Notes on the Young and Howe Families.

By Susa Young Gates.

The Utah Genealogical and Historical Magazine, vol. 11, no. 4(Oct. 1920), pp. 18087

[excerpt, pp. 18083]

The following extract was prepared by Brigham Young, and is taken from the Deseret News, of 1852, Vol. 3:

“My grandfather, Joseph Young, was a physician and surgeon in the French and Indian wars. He was killed by the fall of a pole from a fence, in 1769.

“My father, John Young, was born March 7, 1763, in Hopkinton, Midd. Co. Mass. He was from his boyhood very circumspect, exemplary and religious, and was from an early period of his life, a member of the Methodist Church. At the age of 16 he enlisted in the American Revolutionary War, and served under General Washington. He was in three campaigns in his own state native and in New Jersey. In the year 1785 he married Nabby Howe, daughter of Phineas and Susanna, whose maiden name was Goddard. Nabby was born May 3rd, 1766, died June 11th, 1815, in Genoa, Cayuga Co., N.Y. He moved from Hopkinton in January, 1801, to Whitingham, Windham Country, Vermont, taking his family with him where he remained for three years, opening new farms. My mother died June 11, 1815, and father soon moved again.”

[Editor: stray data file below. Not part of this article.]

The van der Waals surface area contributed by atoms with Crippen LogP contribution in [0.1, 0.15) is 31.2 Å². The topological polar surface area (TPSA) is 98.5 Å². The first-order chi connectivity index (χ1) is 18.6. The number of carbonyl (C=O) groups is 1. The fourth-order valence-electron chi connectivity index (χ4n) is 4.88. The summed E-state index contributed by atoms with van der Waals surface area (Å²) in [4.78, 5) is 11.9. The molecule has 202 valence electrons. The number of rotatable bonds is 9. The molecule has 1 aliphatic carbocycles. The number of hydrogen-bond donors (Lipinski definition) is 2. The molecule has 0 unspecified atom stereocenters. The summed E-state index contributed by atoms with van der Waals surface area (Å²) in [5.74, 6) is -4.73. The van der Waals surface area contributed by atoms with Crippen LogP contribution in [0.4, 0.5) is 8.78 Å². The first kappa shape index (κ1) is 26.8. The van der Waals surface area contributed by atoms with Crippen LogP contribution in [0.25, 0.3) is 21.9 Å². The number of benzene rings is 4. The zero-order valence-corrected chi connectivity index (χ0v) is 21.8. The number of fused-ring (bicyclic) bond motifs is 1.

Note by Franklin W. Young: “His children used to relate an anecdote about him. He was a small, nimble man, and one [p 181] Sunday was walking in the woods with one of his very few neighbors, when his faithful dogs began barking not far distant, and on going toward the sound they found the dogs had “treed” a very large black bear. He tried in vain to get his neighbor to stay and keep the bear up the tree, whilst he, being more active than his neighbor, would run home for his gun. Neighbor did not care to stay with the bear, but would go for the gun. Accordingly, Mr. Young remained. Though of what he should do if Mr. Bruin should take a notion to come down occurred to him; so he cut a hickory sapling and sharpened one end to probe bruin with should he attempt a descent before the arrival of the gun. And sure enough, down came the bear. All the probing with the hickory stick was of no avail. Bruin let all holds loose, and down he fell to the ground; he lit upon his feet, but broke down, and the dog caught him by the end of the nose, causing him to open his mouth, when Mr. Young pushed his sharp stick down his throat, killing him almost instantly. The neighbor went leisurely home, ate his dinner, and then returned with a gun. To his great surprise he found the bear nicely dressed and ready for roasting.